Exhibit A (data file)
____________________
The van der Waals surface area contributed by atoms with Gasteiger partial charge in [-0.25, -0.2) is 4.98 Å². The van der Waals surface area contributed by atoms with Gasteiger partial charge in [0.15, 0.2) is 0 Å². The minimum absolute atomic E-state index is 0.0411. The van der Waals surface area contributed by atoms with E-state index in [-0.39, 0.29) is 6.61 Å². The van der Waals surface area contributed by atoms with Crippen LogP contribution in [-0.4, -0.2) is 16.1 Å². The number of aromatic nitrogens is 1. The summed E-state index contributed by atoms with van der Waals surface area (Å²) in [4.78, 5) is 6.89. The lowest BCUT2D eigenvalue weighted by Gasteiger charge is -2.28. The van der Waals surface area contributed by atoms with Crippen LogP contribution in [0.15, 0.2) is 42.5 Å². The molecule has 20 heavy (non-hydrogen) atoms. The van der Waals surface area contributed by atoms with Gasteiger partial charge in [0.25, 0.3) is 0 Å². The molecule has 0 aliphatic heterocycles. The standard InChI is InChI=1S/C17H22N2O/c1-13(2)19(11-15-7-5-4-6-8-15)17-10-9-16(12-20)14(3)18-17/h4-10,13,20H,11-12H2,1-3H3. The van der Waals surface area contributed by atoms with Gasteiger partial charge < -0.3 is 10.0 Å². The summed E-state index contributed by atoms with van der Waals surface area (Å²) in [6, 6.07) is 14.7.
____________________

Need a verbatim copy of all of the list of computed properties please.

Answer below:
The van der Waals surface area contributed by atoms with Gasteiger partial charge in [-0.25, -0.2) is 4.98 Å². The van der Waals surface area contributed by atoms with Gasteiger partial charge in [0.15, 0.2) is 0 Å². The minimum absolute atomic E-state index is 0.0411. The van der Waals surface area contributed by atoms with E-state index in [-0.39, 0.29) is 6.61 Å². The van der Waals surface area contributed by atoms with Crippen LogP contribution in [-0.4, -0.2) is 16.1 Å². The number of aromatic nitrogens is 1. The summed E-state index contributed by atoms with van der Waals surface area (Å²) in [4.78, 5) is 6.89. The lowest BCUT2D eigenvalue weighted by Gasteiger charge is -2.28. The van der Waals surface area contributed by atoms with Crippen LogP contribution in [0.15, 0.2) is 42.5 Å². The molecule has 20 heavy (non-hydrogen) atoms. The van der Waals surface area contributed by atoms with Gasteiger partial charge in [0.25, 0.3) is 0 Å². The molecule has 0 aliphatic heterocycles. The standard InChI is InChI=1S/C17H22N2O/c1-13(2)19(11-15-7-5-4-6-8-15)17-10-9-16(12-20)14(3)18-17/h4-10,13,20H,11-12H2,1-3H3. The van der Waals surface area contributed by atoms with Gasteiger partial charge < -0.3 is 10.0 Å². The summed E-state index contributed by atoms with van der Waals surface area (Å²) in [6, 6.07) is 14.7.